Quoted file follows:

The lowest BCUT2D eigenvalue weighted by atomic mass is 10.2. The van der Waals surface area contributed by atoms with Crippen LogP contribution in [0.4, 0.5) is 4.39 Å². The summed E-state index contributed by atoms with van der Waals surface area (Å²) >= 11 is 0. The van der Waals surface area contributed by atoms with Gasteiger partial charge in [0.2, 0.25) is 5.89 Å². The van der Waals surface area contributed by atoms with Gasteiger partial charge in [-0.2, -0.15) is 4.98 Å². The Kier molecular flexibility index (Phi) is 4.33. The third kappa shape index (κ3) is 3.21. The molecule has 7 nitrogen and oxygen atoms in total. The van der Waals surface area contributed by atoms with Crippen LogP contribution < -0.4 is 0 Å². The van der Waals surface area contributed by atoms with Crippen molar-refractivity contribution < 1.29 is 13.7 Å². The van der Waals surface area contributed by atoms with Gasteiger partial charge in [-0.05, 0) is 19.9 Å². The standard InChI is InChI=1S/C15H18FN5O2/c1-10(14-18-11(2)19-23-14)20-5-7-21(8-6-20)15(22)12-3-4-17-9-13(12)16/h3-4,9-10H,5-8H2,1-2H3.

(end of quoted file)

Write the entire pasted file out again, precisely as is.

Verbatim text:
The lowest BCUT2D eigenvalue weighted by atomic mass is 10.2. The van der Waals surface area contributed by atoms with Crippen LogP contribution in [0.4, 0.5) is 4.39 Å². The summed E-state index contributed by atoms with van der Waals surface area (Å²) >= 11 is 0. The van der Waals surface area contributed by atoms with Gasteiger partial charge in [0.2, 0.25) is 5.89 Å². The van der Waals surface area contributed by atoms with Gasteiger partial charge in [-0.2, -0.15) is 4.98 Å². The Kier molecular flexibility index (Phi) is 4.33. The third kappa shape index (κ3) is 3.21. The molecule has 7 nitrogen and oxygen atoms in total. The van der Waals surface area contributed by atoms with Crippen LogP contribution < -0.4 is 0 Å². The van der Waals surface area contributed by atoms with Crippen molar-refractivity contribution < 1.29 is 13.7 Å². The van der Waals surface area contributed by atoms with Gasteiger partial charge in [-0.05, 0) is 19.9 Å². The standard InChI is InChI=1S/C15H18FN5O2/c1-10(14-18-11(2)19-23-14)20-5-7-21(8-6-20)15(22)12-3-4-17-9-13(12)16/h3-4,9-10H,5-8H2,1-2H3.